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The La Flor Wildlife Reserve includes this very special beach. At this small beach, tens of thousands of Olive Ridley turtles lay their eggs, only during certain days. Most of the turtles come at nighttime, but a few visit the beach during the day.
This Olive Ridley Turtle climbs the beach to lay her eggs.
The sea turtles are great swimmers but climbing the beach is a tough job. It can easily take half an hour before the turtle reaches the place where she will dig her nest, maybe one hundred meters up the beach.
Once the turtle reaches the designated spot, she will start digging a hole. Sometimes the Olive Ridley turtles come out of the ocean a month before laying their eggs, just to explore the area and find a place to lay her eggs. When she returns, she will go to the exact same spot she selected before.
Once the hole is deep enough, the turtle will start laying her eggs.
The female turtle will deposit about 90 eggs (larger, older turtles will deposit more eggs, sometimes up to 120). The small eggs are white and have a soft shell. They look like ping-pong balls. After all the eggs are laid, the turtle will cover the hole with her flippers. Once the nest is covered, she will also use her flippers and her body to erase signs of the nest .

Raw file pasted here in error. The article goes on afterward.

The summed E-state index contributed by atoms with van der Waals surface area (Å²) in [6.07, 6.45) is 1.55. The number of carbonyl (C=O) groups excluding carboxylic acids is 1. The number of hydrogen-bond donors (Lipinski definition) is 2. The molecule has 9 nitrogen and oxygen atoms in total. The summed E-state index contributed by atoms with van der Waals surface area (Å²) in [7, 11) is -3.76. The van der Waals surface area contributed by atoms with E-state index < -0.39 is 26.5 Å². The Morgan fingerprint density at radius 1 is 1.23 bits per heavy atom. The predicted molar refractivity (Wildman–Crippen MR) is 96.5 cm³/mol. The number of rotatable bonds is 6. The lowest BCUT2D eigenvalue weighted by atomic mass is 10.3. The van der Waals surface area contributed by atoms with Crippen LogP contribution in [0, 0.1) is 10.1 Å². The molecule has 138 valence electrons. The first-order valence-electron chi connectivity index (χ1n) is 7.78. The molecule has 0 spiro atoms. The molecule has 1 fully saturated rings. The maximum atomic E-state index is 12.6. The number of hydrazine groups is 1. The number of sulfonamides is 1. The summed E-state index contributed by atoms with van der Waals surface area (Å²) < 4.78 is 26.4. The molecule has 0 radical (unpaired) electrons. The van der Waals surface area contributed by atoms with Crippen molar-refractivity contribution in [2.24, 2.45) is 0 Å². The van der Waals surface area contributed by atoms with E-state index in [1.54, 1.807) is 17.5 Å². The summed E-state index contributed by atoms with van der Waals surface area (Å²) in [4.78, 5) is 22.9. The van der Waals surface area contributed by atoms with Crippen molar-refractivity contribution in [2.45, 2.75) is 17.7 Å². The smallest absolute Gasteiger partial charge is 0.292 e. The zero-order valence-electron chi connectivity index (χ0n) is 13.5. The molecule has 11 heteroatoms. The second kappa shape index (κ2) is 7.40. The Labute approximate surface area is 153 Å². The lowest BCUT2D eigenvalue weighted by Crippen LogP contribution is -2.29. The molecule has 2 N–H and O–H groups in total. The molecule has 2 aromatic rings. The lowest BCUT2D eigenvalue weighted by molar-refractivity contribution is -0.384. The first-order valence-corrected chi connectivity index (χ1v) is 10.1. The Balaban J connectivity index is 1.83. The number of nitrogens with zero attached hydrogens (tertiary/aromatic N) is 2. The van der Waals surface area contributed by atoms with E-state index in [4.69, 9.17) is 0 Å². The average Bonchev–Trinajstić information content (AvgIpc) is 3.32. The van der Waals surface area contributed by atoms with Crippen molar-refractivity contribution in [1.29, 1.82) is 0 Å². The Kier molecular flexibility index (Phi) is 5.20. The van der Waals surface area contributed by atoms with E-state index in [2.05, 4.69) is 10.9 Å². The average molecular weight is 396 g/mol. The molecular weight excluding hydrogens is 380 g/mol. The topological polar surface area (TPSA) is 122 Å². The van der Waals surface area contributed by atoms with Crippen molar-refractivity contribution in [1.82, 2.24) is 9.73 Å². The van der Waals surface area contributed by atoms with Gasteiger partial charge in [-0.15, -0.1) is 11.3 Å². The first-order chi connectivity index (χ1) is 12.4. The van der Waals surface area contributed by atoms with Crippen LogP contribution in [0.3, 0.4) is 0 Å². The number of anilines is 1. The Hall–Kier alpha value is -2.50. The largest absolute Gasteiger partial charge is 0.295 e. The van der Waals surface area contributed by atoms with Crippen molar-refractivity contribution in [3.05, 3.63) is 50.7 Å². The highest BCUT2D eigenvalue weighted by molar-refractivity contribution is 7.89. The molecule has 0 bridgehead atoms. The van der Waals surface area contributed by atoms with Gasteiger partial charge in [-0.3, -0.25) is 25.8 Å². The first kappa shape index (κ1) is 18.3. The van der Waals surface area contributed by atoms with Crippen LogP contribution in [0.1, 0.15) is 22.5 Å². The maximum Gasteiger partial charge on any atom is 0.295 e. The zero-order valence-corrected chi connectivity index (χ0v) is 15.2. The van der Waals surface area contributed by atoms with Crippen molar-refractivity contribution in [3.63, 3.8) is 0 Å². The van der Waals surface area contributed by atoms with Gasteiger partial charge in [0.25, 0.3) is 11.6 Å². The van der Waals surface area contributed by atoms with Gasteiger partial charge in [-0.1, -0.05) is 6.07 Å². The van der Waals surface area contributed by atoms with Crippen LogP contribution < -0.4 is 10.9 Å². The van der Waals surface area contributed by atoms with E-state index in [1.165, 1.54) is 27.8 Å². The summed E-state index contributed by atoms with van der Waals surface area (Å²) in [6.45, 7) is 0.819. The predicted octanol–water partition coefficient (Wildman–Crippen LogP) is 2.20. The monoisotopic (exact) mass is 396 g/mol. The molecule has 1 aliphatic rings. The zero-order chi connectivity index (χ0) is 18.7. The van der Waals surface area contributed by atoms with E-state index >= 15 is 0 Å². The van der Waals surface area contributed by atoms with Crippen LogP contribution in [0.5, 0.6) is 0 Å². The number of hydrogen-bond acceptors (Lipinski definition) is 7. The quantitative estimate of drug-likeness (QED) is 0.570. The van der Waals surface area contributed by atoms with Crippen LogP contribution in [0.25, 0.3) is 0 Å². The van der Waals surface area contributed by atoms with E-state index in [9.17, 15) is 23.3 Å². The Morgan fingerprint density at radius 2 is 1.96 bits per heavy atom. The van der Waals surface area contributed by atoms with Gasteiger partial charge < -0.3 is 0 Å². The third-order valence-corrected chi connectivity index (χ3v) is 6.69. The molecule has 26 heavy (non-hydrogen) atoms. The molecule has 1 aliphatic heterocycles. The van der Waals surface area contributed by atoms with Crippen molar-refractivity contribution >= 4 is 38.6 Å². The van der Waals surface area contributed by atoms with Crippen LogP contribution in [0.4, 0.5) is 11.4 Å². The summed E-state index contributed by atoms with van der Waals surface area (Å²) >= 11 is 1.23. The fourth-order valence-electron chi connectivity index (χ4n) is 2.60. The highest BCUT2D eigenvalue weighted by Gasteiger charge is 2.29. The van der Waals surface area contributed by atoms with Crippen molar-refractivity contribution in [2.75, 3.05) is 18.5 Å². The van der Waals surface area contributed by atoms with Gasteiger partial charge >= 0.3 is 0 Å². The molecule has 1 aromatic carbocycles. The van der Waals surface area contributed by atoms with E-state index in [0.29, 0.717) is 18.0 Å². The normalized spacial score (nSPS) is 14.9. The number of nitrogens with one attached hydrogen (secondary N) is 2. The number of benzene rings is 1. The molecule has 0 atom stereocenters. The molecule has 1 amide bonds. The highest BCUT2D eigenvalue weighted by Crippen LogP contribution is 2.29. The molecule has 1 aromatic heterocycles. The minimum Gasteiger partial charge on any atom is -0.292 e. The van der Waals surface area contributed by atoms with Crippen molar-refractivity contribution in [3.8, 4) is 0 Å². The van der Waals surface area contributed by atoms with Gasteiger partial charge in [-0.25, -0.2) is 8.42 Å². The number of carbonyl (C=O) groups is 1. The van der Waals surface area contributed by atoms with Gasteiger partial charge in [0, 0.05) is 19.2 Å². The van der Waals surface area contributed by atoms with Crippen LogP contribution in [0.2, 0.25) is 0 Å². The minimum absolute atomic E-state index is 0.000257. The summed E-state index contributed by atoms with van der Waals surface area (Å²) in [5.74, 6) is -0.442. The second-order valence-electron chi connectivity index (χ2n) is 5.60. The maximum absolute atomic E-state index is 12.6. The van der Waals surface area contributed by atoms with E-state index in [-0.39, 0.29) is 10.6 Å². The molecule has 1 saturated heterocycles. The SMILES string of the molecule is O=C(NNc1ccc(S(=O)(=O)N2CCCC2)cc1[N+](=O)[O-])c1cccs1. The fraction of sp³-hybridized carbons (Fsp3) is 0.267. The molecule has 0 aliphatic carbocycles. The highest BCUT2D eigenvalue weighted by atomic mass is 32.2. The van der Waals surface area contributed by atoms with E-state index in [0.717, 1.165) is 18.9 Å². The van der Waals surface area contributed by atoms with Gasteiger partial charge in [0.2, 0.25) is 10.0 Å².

The turtles are exhausted when they have laid their eggs, but nevertheless they will right away crawl back to the ocean. Slowly you will see this marine reptile disappear in the ocean.
Out of all the baby turtles that come out of the eggs, maybe one in one hundred will return to La Flor as an adult turtle, repeating the process that is occurring for millions of years.
Once above the sand, the baby turtles will head for the ocean. This will take some time, and it is a dangerous start in the turtles' life. Vultures, coyotes, dogs, and many other animals will eat them on their way to the water. Once in the water, big fish await them in the bay. In addition, humans pose another threat to the turtles. Not only are many eggs dug up by people for consumption, city lights also confuse the baby turtles and make them head the wrong way. Fortunately, there is not much unnatural light around La Flor.
When the Olive Ridley turtles come to the beach in vast numbers to lay their eggs, many eggs will be dug up to the surface, because they sometimes dig a hole on the same place as another turtle. Vultures and other animals feed on the eggs.